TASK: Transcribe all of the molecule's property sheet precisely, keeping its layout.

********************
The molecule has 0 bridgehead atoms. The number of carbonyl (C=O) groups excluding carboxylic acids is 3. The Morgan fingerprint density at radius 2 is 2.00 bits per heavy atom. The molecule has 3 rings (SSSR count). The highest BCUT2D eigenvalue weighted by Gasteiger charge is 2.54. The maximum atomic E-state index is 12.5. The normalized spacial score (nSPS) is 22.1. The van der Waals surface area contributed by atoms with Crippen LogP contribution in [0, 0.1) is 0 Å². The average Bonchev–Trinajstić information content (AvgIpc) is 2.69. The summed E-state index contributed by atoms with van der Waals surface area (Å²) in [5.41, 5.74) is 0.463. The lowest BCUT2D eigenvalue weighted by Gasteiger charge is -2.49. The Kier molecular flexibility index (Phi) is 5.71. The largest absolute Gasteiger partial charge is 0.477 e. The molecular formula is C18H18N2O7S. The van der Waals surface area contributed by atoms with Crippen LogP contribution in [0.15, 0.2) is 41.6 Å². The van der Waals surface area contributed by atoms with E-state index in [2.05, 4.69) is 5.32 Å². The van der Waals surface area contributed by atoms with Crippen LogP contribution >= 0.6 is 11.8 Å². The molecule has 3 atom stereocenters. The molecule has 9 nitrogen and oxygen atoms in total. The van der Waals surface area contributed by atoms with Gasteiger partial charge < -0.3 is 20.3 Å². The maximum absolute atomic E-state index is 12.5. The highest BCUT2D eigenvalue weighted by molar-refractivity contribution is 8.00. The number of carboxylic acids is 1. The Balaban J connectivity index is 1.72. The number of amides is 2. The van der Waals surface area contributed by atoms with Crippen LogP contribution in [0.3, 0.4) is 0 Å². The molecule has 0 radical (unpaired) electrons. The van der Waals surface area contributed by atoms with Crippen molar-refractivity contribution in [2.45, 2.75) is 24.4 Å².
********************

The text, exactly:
The molecule has 0 bridgehead atoms. The number of carbonyl (C=O) groups excluding carboxylic acids is 3. The Morgan fingerprint density at radius 2 is 2.00 bits per heavy atom. The molecule has 3 rings (SSSR count). The highest BCUT2D eigenvalue weighted by Gasteiger charge is 2.54. The maximum atomic E-state index is 12.5. The normalized spacial score (nSPS) is 22.1. The van der Waals surface area contributed by atoms with Crippen LogP contribution in [0, 0.1) is 0 Å². The average Bonchev–Trinajstić information content (AvgIpc) is 2.69. The summed E-state index contributed by atoms with van der Waals surface area (Å²) in [5.41, 5.74) is 0.463. The lowest BCUT2D eigenvalue weighted by Gasteiger charge is -2.49. The Kier molecular flexibility index (Phi) is 5.71. The largest absolute Gasteiger partial charge is 0.477 e. The molecular formula is C18H18N2O7S. The van der Waals surface area contributed by atoms with Crippen LogP contribution in [0.15, 0.2) is 41.6 Å². The van der Waals surface area contributed by atoms with E-state index in [2.05, 4.69) is 5.32 Å². The van der Waals surface area contributed by atoms with Crippen LogP contribution >= 0.6 is 11.8 Å². The molecule has 3 atom stereocenters. The molecule has 9 nitrogen and oxygen atoms in total. The van der Waals surface area contributed by atoms with Gasteiger partial charge < -0.3 is 20.3 Å². The maximum absolute atomic E-state index is 12.5. The highest BCUT2D eigenvalue weighted by molar-refractivity contribution is 8.00. The number of carboxylic acids is 1. The Balaban J connectivity index is 1.72. The number of amides is 2. The van der Waals surface area contributed by atoms with Crippen LogP contribution in [0.3, 0.4) is 0 Å². The molecule has 0 radical (unpaired) electrons. The van der Waals surface area contributed by atoms with Crippen molar-refractivity contribution in [2.45, 2.75) is 24.4 Å².